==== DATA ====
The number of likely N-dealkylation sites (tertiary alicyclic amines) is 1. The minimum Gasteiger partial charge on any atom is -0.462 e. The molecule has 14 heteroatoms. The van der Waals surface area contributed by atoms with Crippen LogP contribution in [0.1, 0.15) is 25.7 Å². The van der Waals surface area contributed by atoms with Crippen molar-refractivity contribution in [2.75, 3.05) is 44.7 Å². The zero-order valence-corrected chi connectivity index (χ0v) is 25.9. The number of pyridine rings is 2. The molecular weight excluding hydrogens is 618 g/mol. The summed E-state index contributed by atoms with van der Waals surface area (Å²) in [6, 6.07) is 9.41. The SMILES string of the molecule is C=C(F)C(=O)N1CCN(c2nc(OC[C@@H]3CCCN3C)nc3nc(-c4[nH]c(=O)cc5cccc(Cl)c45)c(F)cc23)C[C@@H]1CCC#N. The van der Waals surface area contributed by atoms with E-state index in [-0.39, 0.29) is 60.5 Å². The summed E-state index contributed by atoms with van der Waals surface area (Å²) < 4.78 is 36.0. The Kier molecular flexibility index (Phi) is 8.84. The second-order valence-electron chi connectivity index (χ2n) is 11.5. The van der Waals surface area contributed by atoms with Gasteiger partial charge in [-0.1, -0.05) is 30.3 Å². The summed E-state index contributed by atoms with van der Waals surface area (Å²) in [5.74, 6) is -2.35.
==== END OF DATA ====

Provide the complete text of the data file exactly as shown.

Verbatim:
The number of likely N-dealkylation sites (tertiary alicyclic amines) is 1. The minimum Gasteiger partial charge on any atom is -0.462 e. The molecule has 14 heteroatoms. The van der Waals surface area contributed by atoms with Crippen LogP contribution in [0.1, 0.15) is 25.7 Å². The van der Waals surface area contributed by atoms with Crippen molar-refractivity contribution in [2.75, 3.05) is 44.7 Å². The zero-order valence-corrected chi connectivity index (χ0v) is 25.9. The number of pyridine rings is 2. The molecular weight excluding hydrogens is 618 g/mol. The summed E-state index contributed by atoms with van der Waals surface area (Å²) in [6, 6.07) is 9.41. The SMILES string of the molecule is C=C(F)C(=O)N1CCN(c2nc(OC[C@@H]3CCCN3C)nc3nc(-c4[nH]c(=O)cc5cccc(Cl)c45)c(F)cc23)C[C@@H]1CCC#N. The van der Waals surface area contributed by atoms with E-state index in [-0.39, 0.29) is 60.5 Å². The summed E-state index contributed by atoms with van der Waals surface area (Å²) < 4.78 is 36.0. The Kier molecular flexibility index (Phi) is 8.84. The second-order valence-electron chi connectivity index (χ2n) is 11.5. The van der Waals surface area contributed by atoms with Gasteiger partial charge in [-0.1, -0.05) is 30.3 Å². The summed E-state index contributed by atoms with van der Waals surface area (Å²) in [5.74, 6) is -2.35.